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TonyTax, Tax Consultant
Category: Tax
Satisfied Customers: 15977
Experience:  Inc Tax, CGT, Corp Tax, IHT, VAT.
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I bought a home in 1995 ,000k and lived in it until August

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I bought a home in 1995 for 70,000k and lived in it until August 2006. I then moved out and rented it out at 850£ pm.
I now have the house on the market at £325k and I hope to sell at exactly that price.
My wife and I jointly own it and rent it. In terms of othe income I teach full time she teaches very part time! I am now a higher rate tax payer, just!
What is my rough CGT bill?
Thank you, craig

Have you and your wife been joint owners since you bought the property?
Customer: replied 2 years ago.
Yes, joint owners at all times.
The house price rose significantly betwee 1995 and 2006, (say between £70k and around 270k). Between 2006 and today 2015, it has risen overall but relatively speaking only by smaller percentage points. I wonder if this will make a difference?

Leave this with me while I do some calculations and draft my answer. It will take a while.
Customer: replied 2 years ago.
Excellent. No problem, no rush. Thank you.
Which month in 1995 did you buy the property?
Customer: replied 2 years ago.
We moved in in September 1995, and left in August 2006. Normal income tax has been paid on the rental since August 2006. So most years I have paid a tax bill of around £1000 for both my wife and I.
There has been only minimal improvements made since 2006, a new boiler one year and roof repairs but nothing significant.
I'm back.

You should refer to HS283 here for information on the main home and CGT, having read this answer.

First off, the value of the property when it was first let is irrelevant to the calculation of the gain which is computed on a straight line basis.

If you sell the property for £325,000 in August 2015 having paid £70,000 to buy it, you will make a gain of £255,000, £127,500 for each of you and your wife. Once you deduct the costs of buying and selling (legal fees, stamp duty, survey fees, selling agent fees etc), the gain for each of you will be lower. By August 2015, you will have owned it for 240 months of which you will have lived in it for 132 and let it for 108. The following will apply to each of you and your wife:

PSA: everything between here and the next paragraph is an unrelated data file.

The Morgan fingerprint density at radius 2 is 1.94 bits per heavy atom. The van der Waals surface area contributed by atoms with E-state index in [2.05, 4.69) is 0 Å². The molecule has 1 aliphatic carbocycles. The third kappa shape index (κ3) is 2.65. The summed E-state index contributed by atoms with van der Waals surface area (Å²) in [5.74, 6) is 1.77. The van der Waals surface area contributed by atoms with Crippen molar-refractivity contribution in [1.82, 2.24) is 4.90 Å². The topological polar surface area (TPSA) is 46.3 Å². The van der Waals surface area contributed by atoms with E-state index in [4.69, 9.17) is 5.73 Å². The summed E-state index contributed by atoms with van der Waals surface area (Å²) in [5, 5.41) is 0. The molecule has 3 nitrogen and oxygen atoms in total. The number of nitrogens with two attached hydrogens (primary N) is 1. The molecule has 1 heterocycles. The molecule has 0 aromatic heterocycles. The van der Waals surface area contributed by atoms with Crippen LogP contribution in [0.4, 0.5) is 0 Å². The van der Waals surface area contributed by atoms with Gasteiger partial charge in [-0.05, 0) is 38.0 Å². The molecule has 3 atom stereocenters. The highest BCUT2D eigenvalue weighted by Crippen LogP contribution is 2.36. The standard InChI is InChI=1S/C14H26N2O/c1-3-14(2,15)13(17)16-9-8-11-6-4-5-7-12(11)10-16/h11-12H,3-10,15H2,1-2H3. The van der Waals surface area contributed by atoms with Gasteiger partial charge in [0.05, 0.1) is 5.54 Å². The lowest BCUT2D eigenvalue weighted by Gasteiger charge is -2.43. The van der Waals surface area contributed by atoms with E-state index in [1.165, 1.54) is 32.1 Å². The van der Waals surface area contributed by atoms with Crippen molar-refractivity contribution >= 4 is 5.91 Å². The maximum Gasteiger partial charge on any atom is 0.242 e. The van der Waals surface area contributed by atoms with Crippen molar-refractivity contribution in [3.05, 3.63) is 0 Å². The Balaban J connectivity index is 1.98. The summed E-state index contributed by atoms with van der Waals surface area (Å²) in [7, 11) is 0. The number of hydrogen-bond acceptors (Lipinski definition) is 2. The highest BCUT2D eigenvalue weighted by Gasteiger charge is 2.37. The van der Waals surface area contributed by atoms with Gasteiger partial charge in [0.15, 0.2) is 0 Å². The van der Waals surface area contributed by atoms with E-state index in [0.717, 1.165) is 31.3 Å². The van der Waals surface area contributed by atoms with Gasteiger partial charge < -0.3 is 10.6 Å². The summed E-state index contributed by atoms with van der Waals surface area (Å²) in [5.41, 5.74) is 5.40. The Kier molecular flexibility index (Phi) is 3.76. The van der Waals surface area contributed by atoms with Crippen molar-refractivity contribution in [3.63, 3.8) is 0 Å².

The gain for the period the property was your main home will be exempt from CGT as will the gain for the last 18 months of ownership. That accounts for £79,688 (£127,500 /240 months x 150 months). The remaining non-exempt gain is £47,812 and that covers the period the property will have been let apart from the last 18 months of ownership.

As the property has been both your main home and let, you are entitled to a further deduction called letting relief which is the lesser of:

1 £40,000,

2 the gain for the period that the property was your main home plus the gain for the last 18 months of ownership, £79,688 and

3 the gain for the letting period less that part which coincided with the last 18 months of ownership, £47,812.

Letting relief of £40,000 will reduce the remaining non-exempt gain to £7,812 and that will be covered by the annual CGT exemption of £11,100 which means that you will have no Capital Gains Tax to pay.

I hope this helps but let me know if you have any further questions.
Customer: replied 2 years ago.
Thank you. That's great news.
Just one last thing if I may, when the house is sold will I have to use a CGT tax advisor to write to HMRC and explain, / fill in a form, or will a normal conveyancing solicitor deal with this? And can I use your advise to advise them please? Thanks Craig
You will need to register for self-assessment using a form SA1 after the end of the tax year during which you sell the property. The tax year ends on 5 April.

The disposal will need to reported on the CG pages, SA108.

I'm not allowed to pick up clients form this site unfortunately. However, if you come back here, ask for me by name and give me the final figures, I will tell you which figures to put in which boxes of page CG2. It's very simple.
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